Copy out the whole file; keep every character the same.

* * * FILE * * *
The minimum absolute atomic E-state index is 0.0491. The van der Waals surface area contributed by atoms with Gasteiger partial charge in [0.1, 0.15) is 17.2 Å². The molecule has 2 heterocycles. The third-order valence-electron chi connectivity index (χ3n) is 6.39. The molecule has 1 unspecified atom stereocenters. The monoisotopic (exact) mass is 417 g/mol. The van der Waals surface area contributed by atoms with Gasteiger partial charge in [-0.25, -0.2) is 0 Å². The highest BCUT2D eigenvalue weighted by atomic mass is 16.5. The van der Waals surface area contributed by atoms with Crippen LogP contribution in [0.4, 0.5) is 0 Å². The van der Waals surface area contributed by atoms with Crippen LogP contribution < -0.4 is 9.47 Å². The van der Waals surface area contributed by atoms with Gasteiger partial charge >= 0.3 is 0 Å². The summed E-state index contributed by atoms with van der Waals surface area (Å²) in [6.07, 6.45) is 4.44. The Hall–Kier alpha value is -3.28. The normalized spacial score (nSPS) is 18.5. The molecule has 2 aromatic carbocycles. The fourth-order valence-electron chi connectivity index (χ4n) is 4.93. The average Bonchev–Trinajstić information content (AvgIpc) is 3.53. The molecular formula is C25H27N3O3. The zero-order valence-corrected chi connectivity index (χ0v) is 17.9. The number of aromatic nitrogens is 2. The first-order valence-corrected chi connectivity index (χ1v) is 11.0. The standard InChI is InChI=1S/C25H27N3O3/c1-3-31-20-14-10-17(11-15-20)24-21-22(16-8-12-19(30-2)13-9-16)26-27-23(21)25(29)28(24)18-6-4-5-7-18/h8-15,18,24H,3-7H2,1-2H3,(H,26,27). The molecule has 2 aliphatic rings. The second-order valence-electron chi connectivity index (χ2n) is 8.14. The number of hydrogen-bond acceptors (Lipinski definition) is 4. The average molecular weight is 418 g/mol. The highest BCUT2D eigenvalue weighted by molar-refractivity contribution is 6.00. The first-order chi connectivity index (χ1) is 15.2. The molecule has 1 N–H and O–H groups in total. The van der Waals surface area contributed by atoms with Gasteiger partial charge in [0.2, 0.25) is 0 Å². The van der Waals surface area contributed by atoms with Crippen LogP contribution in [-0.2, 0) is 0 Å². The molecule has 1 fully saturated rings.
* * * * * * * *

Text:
The minimum absolute atomic E-state index is 0.0491. The van der Waals surface area contributed by atoms with Gasteiger partial charge in [0.1, 0.15) is 17.2 Å². The molecule has 2 heterocycles. The third-order valence-electron chi connectivity index (χ3n) is 6.39. The molecule has 1 unspecified atom stereocenters. The monoisotopic (exact) mass is 417 g/mol. The van der Waals surface area contributed by atoms with Gasteiger partial charge in [-0.25, -0.2) is 0 Å². The highest BCUT2D eigenvalue weighted by atomic mass is 16.5. The van der Waals surface area contributed by atoms with Crippen LogP contribution in [0.4, 0.5) is 0 Å². The van der Waals surface area contributed by atoms with Crippen LogP contribution < -0.4 is 9.47 Å². The van der Waals surface area contributed by atoms with Gasteiger partial charge >= 0.3 is 0 Å². The summed E-state index contributed by atoms with van der Waals surface area (Å²) in [6.07, 6.45) is 4.44. The Hall–Kier alpha value is -3.28. The normalized spacial score (nSPS) is 18.5. The molecule has 2 aromatic carbocycles. The fourth-order valence-electron chi connectivity index (χ4n) is 4.93. The average Bonchev–Trinajstić information content (AvgIpc) is 3.53. The molecular formula is C25H27N3O3. The zero-order valence-corrected chi connectivity index (χ0v) is 17.9. The number of aromatic nitrogens is 2. The first-order valence-corrected chi connectivity index (χ1v) is 11.0. The standard InChI is InChI=1S/C25H27N3O3/c1-3-31-20-14-10-17(11-15-20)24-21-22(16-8-12-19(30-2)13-9-16)26-27-23(21)25(29)28(24)18-6-4-5-7-18/h8-15,18,24H,3-7H2,1-2H3,(H,26,27). The molecule has 2 aliphatic rings. The second-order valence-electron chi connectivity index (χ2n) is 8.14. The number of hydrogen-bond acceptors (Lipinski definition) is 4. The average molecular weight is 418 g/mol. The highest BCUT2D eigenvalue weighted by molar-refractivity contribution is 6.00. The first-order chi connectivity index (χ1) is 15.2. The molecule has 1 N–H and O–H groups in total. The van der Waals surface area contributed by atoms with Gasteiger partial charge in [0.2, 0.25) is 0 Å². The van der Waals surface area contributed by atoms with Crippen LogP contribution in [-0.2, 0) is 0 Å². The molecule has 1 fully saturated rings.